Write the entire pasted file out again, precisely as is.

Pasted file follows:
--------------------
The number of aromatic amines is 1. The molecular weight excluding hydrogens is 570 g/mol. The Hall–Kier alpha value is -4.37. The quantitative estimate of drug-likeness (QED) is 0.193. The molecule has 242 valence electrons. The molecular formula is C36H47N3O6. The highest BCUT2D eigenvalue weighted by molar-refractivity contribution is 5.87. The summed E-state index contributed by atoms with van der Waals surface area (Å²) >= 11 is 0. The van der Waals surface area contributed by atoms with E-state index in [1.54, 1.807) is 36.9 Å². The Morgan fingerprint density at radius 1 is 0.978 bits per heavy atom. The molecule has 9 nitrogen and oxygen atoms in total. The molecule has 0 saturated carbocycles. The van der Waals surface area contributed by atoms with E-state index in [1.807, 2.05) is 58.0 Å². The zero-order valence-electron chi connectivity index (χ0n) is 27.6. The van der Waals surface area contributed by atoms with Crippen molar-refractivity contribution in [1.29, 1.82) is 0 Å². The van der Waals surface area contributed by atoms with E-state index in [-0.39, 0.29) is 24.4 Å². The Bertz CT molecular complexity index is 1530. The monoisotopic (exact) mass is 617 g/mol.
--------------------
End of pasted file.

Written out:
The number of aromatic amines is 1. The molecular weight excluding hydrogens is 570 g/mol. The Hall–Kier alpha value is -4.37. The quantitative estimate of drug-likeness (QED) is 0.193. The molecule has 242 valence electrons. The molecular formula is C36H47N3O6. The highest BCUT2D eigenvalue weighted by molar-refractivity contribution is 5.87. The summed E-state index contributed by atoms with van der Waals surface area (Å²) >= 11 is 0. The van der Waals surface area contributed by atoms with E-state index in [1.54, 1.807) is 36.9 Å². The Morgan fingerprint density at radius 1 is 0.978 bits per heavy atom. The molecule has 9 nitrogen and oxygen atoms in total. The molecule has 0 saturated carbocycles. The van der Waals surface area contributed by atoms with E-state index in [1.807, 2.05) is 58.0 Å². The zero-order valence-electron chi connectivity index (χ0n) is 27.6. The van der Waals surface area contributed by atoms with Crippen molar-refractivity contribution in [1.29, 1.82) is 0 Å². The van der Waals surface area contributed by atoms with E-state index in [-0.39, 0.29) is 24.4 Å². The Bertz CT molecular complexity index is 1530. The monoisotopic (exact) mass is 617 g/mol.